Learn more about the 2020-2021 New Jersey County Teachers of the Year:

What is your name & job title?

Megan Williams
High School French Teacher

Do you love your job? What do you love about it?

Yes, I do love my job. On a personal and academic level, I love that with my job, I never get to stop learning. With every topic my students and I investigate together, it is truly that – an investigation and discovery for us both. Yes, we work on expressing ourselves and understanding French, but with learning language, it’s more about what doors and windows that language opens up to culture, history, people, and really the world. So, above all, I love that I never for a moment stop reading, listening, watching, thinking, questioning, and discovering, and that it all gets to be part of my job as well! The other major factor that I can’t deny but love about my job is that I am working with students and that I get to be a part of their discovery of the world as well. It is such a thrill to be “a guide on the side” for my students and help steer them, but also let them follow where their individual journeys take them. To be a part of helping them or opening their eyes to other cultures and ideas is the most gratifying experience.

Tell me about your students.

I work with high school students at Tenafly High school. I teach just about all levels of French, so I have the pleasure of working with students from grade 9 all the way on up to grade 12. I am truly blessed to work with students who are willing to engage with each other, with me, and with the style of learning that we promote in our classroom together – which is often times different than other traditional classrooms they’ve been in. We don’t use textbooks, we don’t do traditional vocabulary or grammar lessons the way languages used to be taught or learned in the past. We believe in developing our proficiency in the language and to that end, we focus on what we can do with the language and how we can build on that. We use authentic resources and interesting essential questions to frame our units and spark curiosity, and the students respond well to this environment. They bring their curiosity to class and we enjoy great discussions and discovery together.

Tell me about a project related to your work that you’re really proud of.

I’m pretty proud of the pen pal partnerships that my students and I have been a part of for the last ten years or so. I knew even at the beginning of my career how powerful (and important) it would be for my students to interact with others their own age in French, so I was always thinking about and looking into ways to make that happen. Technology has opened so many possibilities in this domain as well and I’ve been lucky to be part of the generation of educators that sort of grew up along with the arrival of the internet age, so I’ve been able to follow and use that to the advantage of my students. I first sought out pen pals for my students using a website called Epals back in the day. It took a lot of trial and error working with many different teachers and classes in the beginning, but eventually, I had the amazing luck to meet three dynamic teachers from France who shared my enthusiasm and commitment to the project and we’ve been working together ever since. And we’ve dabbled in so many different correspondence methods over the years too – from letters, to blogs, to wikis, to podcasts, to video exchanges… it’s been an adventure and what’s so great about my French colleagues is like me, they are always looking to how we can improve the experience even more for our students. The true highlight for me was after working with my dear colleagues virtually for so many years, actually going to France and meeting them in person! I first met my colleague, Amélie Silvert, in person in Lille in 2014 and I had the double pleasure of meeting my colleagues, Mary-Carol Descroix in Tours and Agnès Royer in La Rochelle, last summer in 2019. I was even able to go to work with Mary-Carol for the day and meet some of her colleagues in the English department. None of them could believe that Mary-Carol and I had only just met in person that day – after ten years of our pen pal project. It was like we had always known each other!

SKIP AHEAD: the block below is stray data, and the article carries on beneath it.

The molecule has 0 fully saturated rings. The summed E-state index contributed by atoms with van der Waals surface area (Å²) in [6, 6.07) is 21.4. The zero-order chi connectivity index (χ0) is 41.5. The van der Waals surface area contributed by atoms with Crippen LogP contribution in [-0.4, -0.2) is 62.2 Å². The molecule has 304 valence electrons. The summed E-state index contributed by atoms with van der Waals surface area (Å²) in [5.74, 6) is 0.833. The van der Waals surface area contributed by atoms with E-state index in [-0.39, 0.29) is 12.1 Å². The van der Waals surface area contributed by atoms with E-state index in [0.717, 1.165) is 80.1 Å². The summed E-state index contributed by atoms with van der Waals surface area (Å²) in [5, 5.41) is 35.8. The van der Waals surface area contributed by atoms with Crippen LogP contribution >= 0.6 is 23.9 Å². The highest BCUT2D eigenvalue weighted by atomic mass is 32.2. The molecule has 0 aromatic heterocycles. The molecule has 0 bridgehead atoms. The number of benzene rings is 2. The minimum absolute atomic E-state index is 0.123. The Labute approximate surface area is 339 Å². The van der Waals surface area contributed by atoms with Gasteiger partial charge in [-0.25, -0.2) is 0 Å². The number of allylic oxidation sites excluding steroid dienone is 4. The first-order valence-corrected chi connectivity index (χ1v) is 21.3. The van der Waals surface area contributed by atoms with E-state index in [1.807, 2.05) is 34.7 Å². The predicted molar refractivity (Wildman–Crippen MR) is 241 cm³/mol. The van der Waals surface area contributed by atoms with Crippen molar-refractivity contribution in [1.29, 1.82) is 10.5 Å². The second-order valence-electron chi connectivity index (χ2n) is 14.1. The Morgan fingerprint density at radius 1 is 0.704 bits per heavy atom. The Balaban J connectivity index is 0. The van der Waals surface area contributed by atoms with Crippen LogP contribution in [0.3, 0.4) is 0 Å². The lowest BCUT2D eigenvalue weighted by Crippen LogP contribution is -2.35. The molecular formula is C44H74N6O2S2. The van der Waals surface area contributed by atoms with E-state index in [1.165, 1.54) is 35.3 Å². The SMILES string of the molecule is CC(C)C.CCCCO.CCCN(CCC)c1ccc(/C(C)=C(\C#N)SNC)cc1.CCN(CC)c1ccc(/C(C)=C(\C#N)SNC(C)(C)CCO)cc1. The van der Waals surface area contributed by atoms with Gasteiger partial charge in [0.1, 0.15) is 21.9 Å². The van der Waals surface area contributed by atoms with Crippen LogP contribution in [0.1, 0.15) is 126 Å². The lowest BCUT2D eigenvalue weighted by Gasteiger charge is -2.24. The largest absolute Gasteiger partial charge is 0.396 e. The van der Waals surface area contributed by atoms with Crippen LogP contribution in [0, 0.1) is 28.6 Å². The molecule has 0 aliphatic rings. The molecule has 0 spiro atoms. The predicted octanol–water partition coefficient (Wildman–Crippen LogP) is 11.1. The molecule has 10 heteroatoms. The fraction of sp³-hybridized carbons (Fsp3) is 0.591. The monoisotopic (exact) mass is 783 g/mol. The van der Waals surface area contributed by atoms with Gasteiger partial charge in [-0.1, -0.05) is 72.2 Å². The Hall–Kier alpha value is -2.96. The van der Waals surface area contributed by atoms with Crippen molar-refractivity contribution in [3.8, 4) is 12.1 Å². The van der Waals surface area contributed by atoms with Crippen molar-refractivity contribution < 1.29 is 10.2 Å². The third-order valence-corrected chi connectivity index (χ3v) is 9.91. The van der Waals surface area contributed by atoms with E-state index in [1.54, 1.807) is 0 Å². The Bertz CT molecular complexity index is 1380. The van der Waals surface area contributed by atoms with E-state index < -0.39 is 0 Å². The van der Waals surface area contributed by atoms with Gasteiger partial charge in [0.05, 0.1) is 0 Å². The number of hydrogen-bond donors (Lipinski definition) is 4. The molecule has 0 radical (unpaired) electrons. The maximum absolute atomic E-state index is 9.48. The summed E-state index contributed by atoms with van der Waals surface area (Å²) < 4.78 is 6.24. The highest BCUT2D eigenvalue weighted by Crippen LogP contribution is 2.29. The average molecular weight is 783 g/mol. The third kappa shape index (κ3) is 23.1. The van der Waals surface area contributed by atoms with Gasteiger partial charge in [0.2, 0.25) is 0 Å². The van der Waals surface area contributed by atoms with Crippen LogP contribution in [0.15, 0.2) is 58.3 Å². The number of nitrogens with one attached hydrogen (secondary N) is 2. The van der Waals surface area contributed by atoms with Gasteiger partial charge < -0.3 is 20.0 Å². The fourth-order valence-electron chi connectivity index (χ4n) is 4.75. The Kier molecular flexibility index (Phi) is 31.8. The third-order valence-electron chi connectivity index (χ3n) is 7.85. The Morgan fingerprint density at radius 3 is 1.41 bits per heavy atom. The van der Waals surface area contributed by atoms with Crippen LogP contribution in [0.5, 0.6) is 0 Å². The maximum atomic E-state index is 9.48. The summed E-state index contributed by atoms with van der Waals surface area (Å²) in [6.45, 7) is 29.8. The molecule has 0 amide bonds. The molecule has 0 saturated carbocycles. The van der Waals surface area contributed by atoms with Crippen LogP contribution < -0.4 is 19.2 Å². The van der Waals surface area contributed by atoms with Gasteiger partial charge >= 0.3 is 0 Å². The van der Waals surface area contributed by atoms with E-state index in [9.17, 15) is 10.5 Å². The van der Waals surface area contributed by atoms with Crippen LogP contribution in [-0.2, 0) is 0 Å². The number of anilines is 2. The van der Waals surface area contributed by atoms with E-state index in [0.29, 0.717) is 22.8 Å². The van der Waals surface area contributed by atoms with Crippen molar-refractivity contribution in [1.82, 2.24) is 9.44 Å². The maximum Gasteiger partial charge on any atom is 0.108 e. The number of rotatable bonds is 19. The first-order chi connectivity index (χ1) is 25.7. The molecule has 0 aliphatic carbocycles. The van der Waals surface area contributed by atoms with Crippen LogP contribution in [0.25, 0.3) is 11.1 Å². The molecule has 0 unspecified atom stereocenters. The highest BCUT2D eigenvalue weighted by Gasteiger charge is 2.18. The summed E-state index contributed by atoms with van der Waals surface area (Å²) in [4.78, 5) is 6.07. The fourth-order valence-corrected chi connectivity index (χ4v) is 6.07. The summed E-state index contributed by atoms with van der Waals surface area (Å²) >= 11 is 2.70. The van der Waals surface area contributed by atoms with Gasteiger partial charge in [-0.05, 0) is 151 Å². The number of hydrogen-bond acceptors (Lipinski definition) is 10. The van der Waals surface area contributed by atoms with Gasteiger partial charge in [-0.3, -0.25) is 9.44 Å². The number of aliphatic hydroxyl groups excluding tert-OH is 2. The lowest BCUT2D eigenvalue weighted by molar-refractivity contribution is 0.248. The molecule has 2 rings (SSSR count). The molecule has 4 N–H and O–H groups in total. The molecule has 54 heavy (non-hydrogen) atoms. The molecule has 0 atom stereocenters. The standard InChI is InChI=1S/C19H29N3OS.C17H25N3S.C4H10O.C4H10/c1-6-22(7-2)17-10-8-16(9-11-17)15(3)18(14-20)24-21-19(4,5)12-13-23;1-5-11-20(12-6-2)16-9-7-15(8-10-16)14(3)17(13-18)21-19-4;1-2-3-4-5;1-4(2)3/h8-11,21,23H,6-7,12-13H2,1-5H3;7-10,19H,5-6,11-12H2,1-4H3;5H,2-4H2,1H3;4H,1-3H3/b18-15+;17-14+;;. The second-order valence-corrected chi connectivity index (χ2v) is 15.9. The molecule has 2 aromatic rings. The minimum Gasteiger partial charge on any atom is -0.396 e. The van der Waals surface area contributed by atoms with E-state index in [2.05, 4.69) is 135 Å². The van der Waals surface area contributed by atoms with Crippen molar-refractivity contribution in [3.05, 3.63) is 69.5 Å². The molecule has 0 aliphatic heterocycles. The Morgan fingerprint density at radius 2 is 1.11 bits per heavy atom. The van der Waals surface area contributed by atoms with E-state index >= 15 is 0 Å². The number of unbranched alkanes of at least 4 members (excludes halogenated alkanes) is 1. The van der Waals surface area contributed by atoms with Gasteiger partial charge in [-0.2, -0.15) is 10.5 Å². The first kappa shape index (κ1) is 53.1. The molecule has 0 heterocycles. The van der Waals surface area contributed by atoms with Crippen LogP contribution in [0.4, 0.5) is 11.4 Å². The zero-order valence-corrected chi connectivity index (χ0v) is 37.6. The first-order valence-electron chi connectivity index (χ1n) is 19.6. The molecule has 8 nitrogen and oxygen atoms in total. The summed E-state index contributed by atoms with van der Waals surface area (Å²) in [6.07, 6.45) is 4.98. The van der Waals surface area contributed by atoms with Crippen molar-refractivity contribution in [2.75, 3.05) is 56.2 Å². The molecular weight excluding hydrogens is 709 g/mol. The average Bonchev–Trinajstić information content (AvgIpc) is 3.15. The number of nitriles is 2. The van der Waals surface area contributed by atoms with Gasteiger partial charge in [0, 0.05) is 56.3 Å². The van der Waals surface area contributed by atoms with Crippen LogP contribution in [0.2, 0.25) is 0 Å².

What is your connection to your union/local association?

I have the utmost respect for my local union and association leaders and fellow members. I do my best to follow their lead and fight for the best opportunities, protection, and education for our students and all staff members.

Why did you choose a career in public education?